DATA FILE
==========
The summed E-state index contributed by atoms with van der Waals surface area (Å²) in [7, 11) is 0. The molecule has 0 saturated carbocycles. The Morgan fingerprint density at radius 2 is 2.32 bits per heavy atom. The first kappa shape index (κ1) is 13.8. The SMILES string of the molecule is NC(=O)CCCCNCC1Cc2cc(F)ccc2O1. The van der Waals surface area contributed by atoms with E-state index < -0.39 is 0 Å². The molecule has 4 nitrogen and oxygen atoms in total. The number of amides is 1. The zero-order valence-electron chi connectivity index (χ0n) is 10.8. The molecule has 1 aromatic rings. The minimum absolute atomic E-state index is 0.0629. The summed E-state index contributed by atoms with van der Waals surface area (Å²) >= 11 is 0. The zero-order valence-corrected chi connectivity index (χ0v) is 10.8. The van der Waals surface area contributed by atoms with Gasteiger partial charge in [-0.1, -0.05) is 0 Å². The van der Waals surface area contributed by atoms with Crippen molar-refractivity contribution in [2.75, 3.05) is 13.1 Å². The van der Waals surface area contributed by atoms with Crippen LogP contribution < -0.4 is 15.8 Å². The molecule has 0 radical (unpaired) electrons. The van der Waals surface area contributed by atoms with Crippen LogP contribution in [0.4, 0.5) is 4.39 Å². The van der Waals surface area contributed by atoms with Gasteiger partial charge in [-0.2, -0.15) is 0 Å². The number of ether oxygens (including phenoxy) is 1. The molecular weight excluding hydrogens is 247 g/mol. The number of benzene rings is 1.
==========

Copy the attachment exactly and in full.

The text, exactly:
The summed E-state index contributed by atoms with van der Waals surface area (Å²) in [7, 11) is 0. The molecule has 0 saturated carbocycles. The Morgan fingerprint density at radius 2 is 2.32 bits per heavy atom. The first kappa shape index (κ1) is 13.8. The SMILES string of the molecule is NC(=O)CCCCNCC1Cc2cc(F)ccc2O1. The van der Waals surface area contributed by atoms with E-state index < -0.39 is 0 Å². The molecule has 4 nitrogen and oxygen atoms in total. The number of amides is 1. The zero-order valence-electron chi connectivity index (χ0n) is 10.8. The molecule has 1 aromatic rings. The minimum absolute atomic E-state index is 0.0629. The summed E-state index contributed by atoms with van der Waals surface area (Å²) >= 11 is 0. The zero-order valence-corrected chi connectivity index (χ0v) is 10.8. The van der Waals surface area contributed by atoms with Gasteiger partial charge in [-0.1, -0.05) is 0 Å². The van der Waals surface area contributed by atoms with Crippen molar-refractivity contribution in [2.75, 3.05) is 13.1 Å². The van der Waals surface area contributed by atoms with Crippen LogP contribution < -0.4 is 15.8 Å². The molecule has 0 radical (unpaired) electrons. The van der Waals surface area contributed by atoms with Crippen LogP contribution in [0.4, 0.5) is 4.39 Å². The van der Waals surface area contributed by atoms with Gasteiger partial charge in [-0.2, -0.15) is 0 Å². The number of ether oxygens (including phenoxy) is 1. The molecular weight excluding hydrogens is 247 g/mol. The number of benzene rings is 1.